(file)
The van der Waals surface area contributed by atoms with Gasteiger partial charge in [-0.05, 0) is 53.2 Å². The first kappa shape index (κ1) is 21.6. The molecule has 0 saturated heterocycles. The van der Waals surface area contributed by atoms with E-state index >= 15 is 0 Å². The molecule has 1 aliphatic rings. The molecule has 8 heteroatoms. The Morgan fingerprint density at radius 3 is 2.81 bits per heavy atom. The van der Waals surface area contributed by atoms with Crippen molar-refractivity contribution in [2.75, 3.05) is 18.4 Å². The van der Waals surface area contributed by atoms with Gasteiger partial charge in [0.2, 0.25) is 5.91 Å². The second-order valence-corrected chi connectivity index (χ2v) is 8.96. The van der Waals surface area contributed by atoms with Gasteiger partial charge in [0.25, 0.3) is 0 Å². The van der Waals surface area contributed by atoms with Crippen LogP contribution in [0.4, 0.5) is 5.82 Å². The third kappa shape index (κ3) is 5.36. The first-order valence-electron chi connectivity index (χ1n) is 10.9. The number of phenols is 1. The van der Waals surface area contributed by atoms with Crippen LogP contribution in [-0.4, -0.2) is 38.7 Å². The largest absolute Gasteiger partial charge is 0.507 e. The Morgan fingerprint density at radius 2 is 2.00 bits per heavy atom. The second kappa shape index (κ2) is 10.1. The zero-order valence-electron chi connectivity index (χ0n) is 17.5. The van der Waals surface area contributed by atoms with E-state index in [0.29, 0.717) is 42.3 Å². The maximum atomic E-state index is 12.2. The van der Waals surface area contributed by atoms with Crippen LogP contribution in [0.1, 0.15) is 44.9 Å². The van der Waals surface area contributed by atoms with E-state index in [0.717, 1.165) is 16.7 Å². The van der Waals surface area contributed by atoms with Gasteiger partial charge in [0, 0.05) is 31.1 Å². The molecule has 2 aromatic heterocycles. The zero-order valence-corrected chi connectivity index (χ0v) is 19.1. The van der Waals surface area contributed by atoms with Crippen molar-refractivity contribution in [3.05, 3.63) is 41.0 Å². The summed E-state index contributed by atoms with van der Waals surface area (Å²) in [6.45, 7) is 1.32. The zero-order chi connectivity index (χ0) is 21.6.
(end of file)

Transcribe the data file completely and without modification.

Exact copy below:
The van der Waals surface area contributed by atoms with Gasteiger partial charge in [-0.05, 0) is 53.2 Å². The first kappa shape index (κ1) is 21.6. The molecule has 0 saturated heterocycles. The van der Waals surface area contributed by atoms with E-state index >= 15 is 0 Å². The molecule has 1 aliphatic rings. The molecule has 8 heteroatoms. The Morgan fingerprint density at radius 3 is 2.81 bits per heavy atom. The van der Waals surface area contributed by atoms with Crippen molar-refractivity contribution in [2.75, 3.05) is 18.4 Å². The van der Waals surface area contributed by atoms with Gasteiger partial charge in [0.2, 0.25) is 5.91 Å². The second-order valence-corrected chi connectivity index (χ2v) is 8.96. The van der Waals surface area contributed by atoms with Gasteiger partial charge in [0.25, 0.3) is 0 Å². The van der Waals surface area contributed by atoms with Crippen LogP contribution in [0.4, 0.5) is 5.82 Å². The third kappa shape index (κ3) is 5.36. The first-order valence-electron chi connectivity index (χ1n) is 10.9. The number of phenols is 1. The van der Waals surface area contributed by atoms with Crippen LogP contribution in [-0.4, -0.2) is 38.7 Å². The largest absolute Gasteiger partial charge is 0.507 e. The Morgan fingerprint density at radius 2 is 2.00 bits per heavy atom. The second kappa shape index (κ2) is 10.1. The zero-order valence-electron chi connectivity index (χ0n) is 17.5. The van der Waals surface area contributed by atoms with E-state index in [0.29, 0.717) is 42.3 Å². The maximum atomic E-state index is 12.2. The van der Waals surface area contributed by atoms with Crippen LogP contribution in [0.1, 0.15) is 44.9 Å². The van der Waals surface area contributed by atoms with E-state index in [0.717, 1.165) is 16.7 Å². The van der Waals surface area contributed by atoms with Gasteiger partial charge in [0, 0.05) is 31.1 Å². The molecule has 2 aromatic heterocycles. The zero-order valence-corrected chi connectivity index (χ0v) is 19.1. The van der Waals surface area contributed by atoms with Crippen molar-refractivity contribution in [3.05, 3.63) is 41.0 Å². The summed E-state index contributed by atoms with van der Waals surface area (Å²) in [6.45, 7) is 1.32. The zero-order chi connectivity index (χ0) is 21.6.